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The E-Sylum:  Volume 9, Number 40, October 1, 2006, Article 7

GUTTAG RESEARCH CAN ANSWER MANY QUESTIONS

Dick Johnson writes: "Robert Rightmire is undertaking a very
worthwhile numismatic research project on Guttag Brothers as mentioned
in last week's E-Sylum. The first place to start a research project
on any numismatic personality is Pete Smith's "American Numismatic
Biographies" where Pete lists a half column on Julius Guttag.

(Please, Dennis Tucker, hire Pete to update this work and publish
it at Whitman. This work is so valuable and copies are so difficult
to obtain. I won't mention what I had to plead to Pete to lend me
the last copy he had available. And No, Pete, I won't give it back
- it is too useful in my writing! Send me an invoice for any amount
up to $500 so I can say its all mine!)

Julius Guttag (1884-1962) is noted in numismatics for two things --
coauthoring a book with George Hetrich on "Civil War Tokens and
Tradesmen's Store Cards" and inventing National Coin Week, both
events occurring in 1924 (although one of his tokens stated "Coin
Week Originated 1923"). Commercially he was a money dealer in lower
Manhattan, foreign exchange, bonds and stocks (but only bank stocks).
It was a natural for him to find an interest in coins.

As for Guttag Brothers, I believe Julius was the only principal
interested in numismatics at the firm (is anything known of any
brother?). Julius was active in numismatic organizations as well,
all located in New York City. He was an ANA board member in 1923.

It looks like he was interested in stamps as well. He came to
Medallic Art Company in 1926 and ordered an "International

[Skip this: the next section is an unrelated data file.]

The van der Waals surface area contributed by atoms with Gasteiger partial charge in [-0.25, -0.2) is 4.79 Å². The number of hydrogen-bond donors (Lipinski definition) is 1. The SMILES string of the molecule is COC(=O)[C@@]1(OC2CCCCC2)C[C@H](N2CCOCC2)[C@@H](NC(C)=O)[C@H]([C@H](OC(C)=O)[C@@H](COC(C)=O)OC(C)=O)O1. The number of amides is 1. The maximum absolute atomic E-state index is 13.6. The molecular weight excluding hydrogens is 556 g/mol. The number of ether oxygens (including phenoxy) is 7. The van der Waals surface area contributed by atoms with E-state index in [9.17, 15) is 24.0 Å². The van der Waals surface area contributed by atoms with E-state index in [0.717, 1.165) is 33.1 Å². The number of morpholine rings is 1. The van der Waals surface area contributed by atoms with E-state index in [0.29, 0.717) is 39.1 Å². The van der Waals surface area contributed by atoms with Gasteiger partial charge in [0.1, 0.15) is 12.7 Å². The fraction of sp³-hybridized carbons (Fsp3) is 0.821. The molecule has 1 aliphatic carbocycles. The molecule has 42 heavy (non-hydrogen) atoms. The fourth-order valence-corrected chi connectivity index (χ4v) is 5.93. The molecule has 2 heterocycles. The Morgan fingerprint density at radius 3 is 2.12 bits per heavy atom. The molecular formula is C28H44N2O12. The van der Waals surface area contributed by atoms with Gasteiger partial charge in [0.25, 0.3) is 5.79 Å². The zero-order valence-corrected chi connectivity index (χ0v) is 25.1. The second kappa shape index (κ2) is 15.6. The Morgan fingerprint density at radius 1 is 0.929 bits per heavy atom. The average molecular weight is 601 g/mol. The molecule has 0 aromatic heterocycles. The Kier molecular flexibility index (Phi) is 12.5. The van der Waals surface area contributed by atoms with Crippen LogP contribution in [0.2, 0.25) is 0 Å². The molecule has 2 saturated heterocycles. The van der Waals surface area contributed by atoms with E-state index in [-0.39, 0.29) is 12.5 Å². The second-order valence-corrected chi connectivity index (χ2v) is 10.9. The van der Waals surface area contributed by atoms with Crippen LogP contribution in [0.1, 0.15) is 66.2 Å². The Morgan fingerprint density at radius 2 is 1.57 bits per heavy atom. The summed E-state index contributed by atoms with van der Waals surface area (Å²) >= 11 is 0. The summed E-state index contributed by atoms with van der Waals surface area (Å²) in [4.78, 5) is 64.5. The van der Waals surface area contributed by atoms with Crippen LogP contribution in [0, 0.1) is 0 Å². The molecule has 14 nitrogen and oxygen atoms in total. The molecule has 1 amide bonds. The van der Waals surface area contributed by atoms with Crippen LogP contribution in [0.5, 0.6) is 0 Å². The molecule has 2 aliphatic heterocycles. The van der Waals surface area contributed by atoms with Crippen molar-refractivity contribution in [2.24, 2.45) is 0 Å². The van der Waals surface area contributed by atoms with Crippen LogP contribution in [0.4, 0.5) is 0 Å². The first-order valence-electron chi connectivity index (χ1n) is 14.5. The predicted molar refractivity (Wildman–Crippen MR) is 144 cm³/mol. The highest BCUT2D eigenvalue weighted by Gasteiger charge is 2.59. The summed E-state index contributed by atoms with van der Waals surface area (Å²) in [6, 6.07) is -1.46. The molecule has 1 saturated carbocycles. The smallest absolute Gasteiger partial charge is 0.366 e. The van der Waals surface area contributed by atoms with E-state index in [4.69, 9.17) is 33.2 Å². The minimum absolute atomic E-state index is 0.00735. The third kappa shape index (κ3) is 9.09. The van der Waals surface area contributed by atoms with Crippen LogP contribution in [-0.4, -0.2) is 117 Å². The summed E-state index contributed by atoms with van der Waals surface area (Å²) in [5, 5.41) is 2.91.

Philatelic Exhibition Medal" (26-19). It bears portraits of
Lincoln and Washington face-to-face. I suspect he donated these.
He was so satisfied with these that later that same year he ordered
his own firm's storecard. My notes first stated that there were two
kinds. I scratched that out and wrote in "5 kinds." Medallic Art's
documents were sparse on this medal. I reserved the catalog number
26-37, and never finished cataloging these because I was unaware of
the total number of varieties. There is some evidence he reordered
more in 1927.

Guess what - you can enjoy the "thrill of the chase" in finding as
many varieties of Guttag storecards as possible. See how useful
this research can be!

Any way, these Guttag issues were created by Jonahan M. Swanson
(1888-1963). The two men knew each other and undoubtedly traveled
in the same circles and attended the same numismatic events in NYC.
Swanson is noted for his portrait medals of the presidents of the
New York Numismatic Club (he even had to create his own self-portrait
medal in 1925 for his own presidency!).

Julius liked Swanson's design so well he adopted it as the Guttag
Brothers logo. It portrayed a youthful male examining a medal. A
mature nude female holds open a book, and a scholar's lamp above.
"Rare Coins" is in the exergue below. Julius advertised in the back
of The Numismatist up to 1930 and included that logo, often printed
in red - the only color in The Numismatist until decades later!

I sold nine of those Guttag Brothers "tokens" in my medal auctions.
In lot 557 of my 8th auction (Sept 28, 1980) I sold 3 varieties in
one lot. I stated: "Here are the 3 die types; it is known these were
struck in many compositions. Won't some numismatist research and
publish these varieties?" A plea I could repeat today. Joe Levine
has sold at least three in his medal auctions.  Answer my old plea,
Bob Rightmire, but have some fun doing it!"

[I lent a handful of Guttag Coin Bulletin issues to Bob.  He
photocopied these for his research and promptly returned them -
in better shape than when I sent them!  (He put each in a nice
Mylar protective sleeve).  -Editor]

  Wayne Homren, Editor

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